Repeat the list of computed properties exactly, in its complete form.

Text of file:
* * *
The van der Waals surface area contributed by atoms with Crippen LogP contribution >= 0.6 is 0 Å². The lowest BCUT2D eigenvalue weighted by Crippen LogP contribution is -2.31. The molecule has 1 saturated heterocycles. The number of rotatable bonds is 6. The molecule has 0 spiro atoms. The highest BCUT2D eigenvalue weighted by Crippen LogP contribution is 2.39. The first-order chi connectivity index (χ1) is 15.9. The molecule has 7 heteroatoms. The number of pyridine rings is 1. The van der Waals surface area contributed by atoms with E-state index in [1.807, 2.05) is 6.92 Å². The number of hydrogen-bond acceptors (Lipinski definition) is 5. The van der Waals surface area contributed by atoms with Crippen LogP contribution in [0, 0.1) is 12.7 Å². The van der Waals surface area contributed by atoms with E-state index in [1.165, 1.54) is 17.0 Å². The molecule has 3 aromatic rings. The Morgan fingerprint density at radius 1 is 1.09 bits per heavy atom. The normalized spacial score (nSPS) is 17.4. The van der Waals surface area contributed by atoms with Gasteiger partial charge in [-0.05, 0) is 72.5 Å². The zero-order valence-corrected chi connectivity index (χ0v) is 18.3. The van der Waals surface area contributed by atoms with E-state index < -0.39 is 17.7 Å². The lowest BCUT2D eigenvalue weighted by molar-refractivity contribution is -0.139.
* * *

The van der Waals surface area contributed by atoms with Crippen LogP contribution >= 0.6 is 0 Å². The lowest BCUT2D eigenvalue weighted by Crippen LogP contribution is -2.31. The molecule has 1 saturated heterocycles. The number of rotatable bonds is 6. The molecule has 0 spiro atoms. The highest BCUT2D eigenvalue weighted by Crippen LogP contribution is 2.39. The first-order chi connectivity index (χ1) is 15.9. The molecule has 7 heteroatoms. The number of pyridine rings is 1. The van der Waals surface area contributed by atoms with E-state index in [1.807, 2.05) is 6.92 Å². The number of hydrogen-bond acceptors (Lipinski definition) is 5. The van der Waals surface area contributed by atoms with Crippen LogP contribution in [0, 0.1) is 12.7 Å². The van der Waals surface area contributed by atoms with E-state index in [1.165, 1.54) is 17.0 Å². The molecule has 3 aromatic rings. The Morgan fingerprint density at radius 1 is 1.09 bits per heavy atom. The normalized spacial score (nSPS) is 17.4. The van der Waals surface area contributed by atoms with Gasteiger partial charge in [-0.05, 0) is 72.5 Å². The zero-order valence-corrected chi connectivity index (χ0v) is 18.3. The van der Waals surface area contributed by atoms with E-state index < -0.39 is 17.7 Å². The lowest BCUT2D eigenvalue weighted by molar-refractivity contribution is -0.139.